Tuesday, January 17, 2006

Yeah, File Under "That's So Wrong."

The Bush administration is reportedly dismayed at the outcome of today's Supreme Court decision that upheld Oregon's assisted suicide law. Right off the bat, it occurs to us: suicide is technically illegal: why isn't the crime of attempted suicide punishable by death? This seems like a win-win here, and in the legal sense, that doesn't come along very often. As things stand, the best way to commit suicide is to murder a bunch of people in Virginia. If I wanted to take myself out of the game, that's the route I'd go, and unlike typical suicide attempts which are messy, present difficult variables for the attempter, and frequently fail, the State of Virginia gets it done right and gets it done the first time.

I'm actually a little surprised that the people representing the pro- side of this Oregon law didn't at least make an attempt to talk to Commander Cuckoo Bananas and sell assisted suicide as many, many hundreds of tiny executions. All those poor, decrepit members of the non-ownership society clinging to a paltry life--surely this would have inspired Bush enough to get down with it. He could even "pardon" anyone facing terminal illness who had the money or assets to do whatever it is Cheney is doing to stay alive. And here I thought this President was committed to ending upward mobility and sanctifying a new feudal society!

Well, whatever. "Culture of life" is the sound byte reason Bush is frustrated. That's some culture, by the way. Popular culture is usually defamed for the "Hollywood ending"--the tendency to disallow anything that doesn't end as happy-crappy as possible. But the "Culture of Life" seems to adore endings that involve excruciating pain. In fact, isn't it weird that the only time the term "Culture of Life" gets invoked is when some party--usually the one not signing and sealing a handful of Hallmark "Culture of Life" greeting cards--is actually living through some excruciatingly painful circumstances? It'd be nice if maybe something like "affordable health care" got shifted into the jurisdiction of the "Culture of Life." But from where I sit, Bush's Culture of Life means: I'm rich and powerful, and you need to suck it up and deal because the exposure of my supreme fucking indifference could cost me a few points in the polls.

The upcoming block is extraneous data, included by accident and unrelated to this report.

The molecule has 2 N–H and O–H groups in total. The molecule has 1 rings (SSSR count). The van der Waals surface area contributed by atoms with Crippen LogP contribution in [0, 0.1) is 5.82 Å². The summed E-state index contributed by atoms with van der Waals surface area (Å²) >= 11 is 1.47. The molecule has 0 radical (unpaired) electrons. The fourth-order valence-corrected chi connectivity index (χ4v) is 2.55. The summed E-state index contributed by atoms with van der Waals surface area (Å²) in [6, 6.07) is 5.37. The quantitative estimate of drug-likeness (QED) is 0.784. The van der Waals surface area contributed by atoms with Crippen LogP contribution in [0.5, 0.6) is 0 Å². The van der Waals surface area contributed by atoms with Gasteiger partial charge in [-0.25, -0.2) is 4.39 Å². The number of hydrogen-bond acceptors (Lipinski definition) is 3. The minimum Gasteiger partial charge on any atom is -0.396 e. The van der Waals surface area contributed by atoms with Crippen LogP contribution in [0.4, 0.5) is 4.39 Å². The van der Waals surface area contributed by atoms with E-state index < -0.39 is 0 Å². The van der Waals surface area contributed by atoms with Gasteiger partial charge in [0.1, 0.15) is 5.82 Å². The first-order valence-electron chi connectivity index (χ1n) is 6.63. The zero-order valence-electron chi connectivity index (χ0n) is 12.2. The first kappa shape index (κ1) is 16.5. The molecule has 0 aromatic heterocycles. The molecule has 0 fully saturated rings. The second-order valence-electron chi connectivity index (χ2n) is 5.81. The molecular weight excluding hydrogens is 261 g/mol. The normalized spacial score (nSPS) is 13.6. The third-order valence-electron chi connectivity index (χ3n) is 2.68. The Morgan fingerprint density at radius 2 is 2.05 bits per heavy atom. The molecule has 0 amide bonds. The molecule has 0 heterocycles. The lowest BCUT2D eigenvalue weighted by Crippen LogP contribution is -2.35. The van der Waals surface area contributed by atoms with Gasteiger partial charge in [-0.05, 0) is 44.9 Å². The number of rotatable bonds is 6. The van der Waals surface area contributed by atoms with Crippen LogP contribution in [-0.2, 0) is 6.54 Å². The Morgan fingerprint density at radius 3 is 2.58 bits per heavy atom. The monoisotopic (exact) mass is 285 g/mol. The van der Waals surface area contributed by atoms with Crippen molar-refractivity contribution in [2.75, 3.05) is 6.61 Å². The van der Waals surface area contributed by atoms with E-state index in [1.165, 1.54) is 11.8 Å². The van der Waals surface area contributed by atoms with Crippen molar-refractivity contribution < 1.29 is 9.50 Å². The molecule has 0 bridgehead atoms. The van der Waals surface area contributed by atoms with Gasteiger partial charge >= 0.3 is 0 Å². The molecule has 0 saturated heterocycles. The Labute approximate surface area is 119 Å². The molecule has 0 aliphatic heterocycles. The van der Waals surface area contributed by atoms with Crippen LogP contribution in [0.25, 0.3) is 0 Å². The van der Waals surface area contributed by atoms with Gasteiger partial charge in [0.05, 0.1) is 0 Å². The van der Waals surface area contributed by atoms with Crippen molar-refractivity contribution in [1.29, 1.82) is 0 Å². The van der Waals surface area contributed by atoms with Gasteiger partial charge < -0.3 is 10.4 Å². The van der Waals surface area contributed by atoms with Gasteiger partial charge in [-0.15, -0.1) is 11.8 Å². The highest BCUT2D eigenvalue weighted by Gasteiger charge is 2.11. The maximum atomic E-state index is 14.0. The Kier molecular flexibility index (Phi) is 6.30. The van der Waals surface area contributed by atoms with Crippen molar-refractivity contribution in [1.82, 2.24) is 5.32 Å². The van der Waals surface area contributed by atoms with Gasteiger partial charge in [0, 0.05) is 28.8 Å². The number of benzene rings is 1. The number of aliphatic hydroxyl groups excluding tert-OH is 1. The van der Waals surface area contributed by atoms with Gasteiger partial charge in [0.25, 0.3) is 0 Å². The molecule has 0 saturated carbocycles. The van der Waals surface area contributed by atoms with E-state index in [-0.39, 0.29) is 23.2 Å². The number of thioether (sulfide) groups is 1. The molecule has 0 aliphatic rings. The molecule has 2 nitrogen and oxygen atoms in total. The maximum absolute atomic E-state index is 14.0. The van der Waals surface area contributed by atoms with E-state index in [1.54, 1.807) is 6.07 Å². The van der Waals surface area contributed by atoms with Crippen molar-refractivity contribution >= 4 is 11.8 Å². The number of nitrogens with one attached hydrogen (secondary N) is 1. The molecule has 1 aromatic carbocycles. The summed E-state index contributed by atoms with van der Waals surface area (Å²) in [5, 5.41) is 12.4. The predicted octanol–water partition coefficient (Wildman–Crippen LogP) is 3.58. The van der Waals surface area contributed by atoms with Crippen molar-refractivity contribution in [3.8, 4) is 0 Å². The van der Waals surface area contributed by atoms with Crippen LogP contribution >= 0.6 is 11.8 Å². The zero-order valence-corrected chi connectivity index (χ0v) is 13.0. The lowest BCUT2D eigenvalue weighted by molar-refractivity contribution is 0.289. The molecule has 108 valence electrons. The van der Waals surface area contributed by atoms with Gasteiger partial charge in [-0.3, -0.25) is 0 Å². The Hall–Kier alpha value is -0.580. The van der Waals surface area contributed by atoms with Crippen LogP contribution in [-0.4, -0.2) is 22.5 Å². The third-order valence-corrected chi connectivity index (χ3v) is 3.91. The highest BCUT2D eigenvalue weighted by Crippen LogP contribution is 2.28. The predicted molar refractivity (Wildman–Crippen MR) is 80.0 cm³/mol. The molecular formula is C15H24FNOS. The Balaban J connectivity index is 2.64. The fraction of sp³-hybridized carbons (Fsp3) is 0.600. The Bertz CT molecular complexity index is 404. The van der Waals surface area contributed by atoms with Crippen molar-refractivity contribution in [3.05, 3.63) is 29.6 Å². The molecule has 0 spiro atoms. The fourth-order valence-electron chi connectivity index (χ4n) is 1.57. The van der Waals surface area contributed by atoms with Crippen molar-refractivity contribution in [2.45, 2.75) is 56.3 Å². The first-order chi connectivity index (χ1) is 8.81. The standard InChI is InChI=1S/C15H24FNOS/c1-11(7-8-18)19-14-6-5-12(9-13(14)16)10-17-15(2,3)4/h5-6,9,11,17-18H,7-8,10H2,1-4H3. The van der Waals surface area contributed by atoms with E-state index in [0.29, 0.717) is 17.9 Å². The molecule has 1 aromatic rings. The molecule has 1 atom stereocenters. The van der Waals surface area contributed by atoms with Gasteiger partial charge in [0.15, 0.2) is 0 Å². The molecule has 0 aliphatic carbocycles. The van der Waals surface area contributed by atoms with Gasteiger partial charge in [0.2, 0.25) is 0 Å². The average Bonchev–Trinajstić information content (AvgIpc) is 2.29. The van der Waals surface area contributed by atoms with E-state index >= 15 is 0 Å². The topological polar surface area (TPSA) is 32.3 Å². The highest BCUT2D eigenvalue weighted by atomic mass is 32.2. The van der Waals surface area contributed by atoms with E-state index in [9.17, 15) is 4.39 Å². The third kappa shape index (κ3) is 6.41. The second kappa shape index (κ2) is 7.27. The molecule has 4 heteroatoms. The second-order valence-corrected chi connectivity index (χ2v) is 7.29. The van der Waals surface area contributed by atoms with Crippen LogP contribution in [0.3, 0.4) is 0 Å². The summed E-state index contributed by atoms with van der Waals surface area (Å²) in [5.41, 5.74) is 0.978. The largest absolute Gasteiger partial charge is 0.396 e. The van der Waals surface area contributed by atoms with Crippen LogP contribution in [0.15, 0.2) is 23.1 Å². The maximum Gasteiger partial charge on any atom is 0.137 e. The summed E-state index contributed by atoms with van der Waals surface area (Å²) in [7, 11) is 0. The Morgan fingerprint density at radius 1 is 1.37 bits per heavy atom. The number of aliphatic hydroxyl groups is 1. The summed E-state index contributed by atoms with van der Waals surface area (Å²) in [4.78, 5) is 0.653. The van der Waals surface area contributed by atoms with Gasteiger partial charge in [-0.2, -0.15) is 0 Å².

Of course, the ruling has reverberated inside a memory of at least one human life that Bush didn't think about in solely abstract terms--that of Terri Schiavo. Bush's efforts on her behalf, were, if nothing else, an unprecedented commitment to constituent services from the Executive Branch.

But still, so many mixed messages. The whole idea of a feeding tube runs counter to the basic tenets of conservative philosophy. What is a feeding tube, after all, if not a literal extension of the welfare state. Not that's it's necessarily applied consistently--check the budget allocations for special education and disability programs if you want to see who's getting thrown under what bus--but still, a federally mandated feeding tube is truly the sine qua non of entitlement programs.

People told me growing up that the attitude of the Republican Party was that people were made by pulling themselves up by the bootstraps. That you should teach a man to fish instead of giving him a fish. I don't recall anyone in the Republican party rolling down to Florida to dispense some fishing lessons. Which is ironic, considering that, at the very least, Terri Schiavo would have made excellent bait.


Blue Cross of California said...

Great blog I hope we can work to build a better health care system as we are in a major crisis and health insurance is a major aspect to many.

A. L. Deviant said...

Schiavo bait. That's the DCeiver touch that I have grown to adore so much. Well done.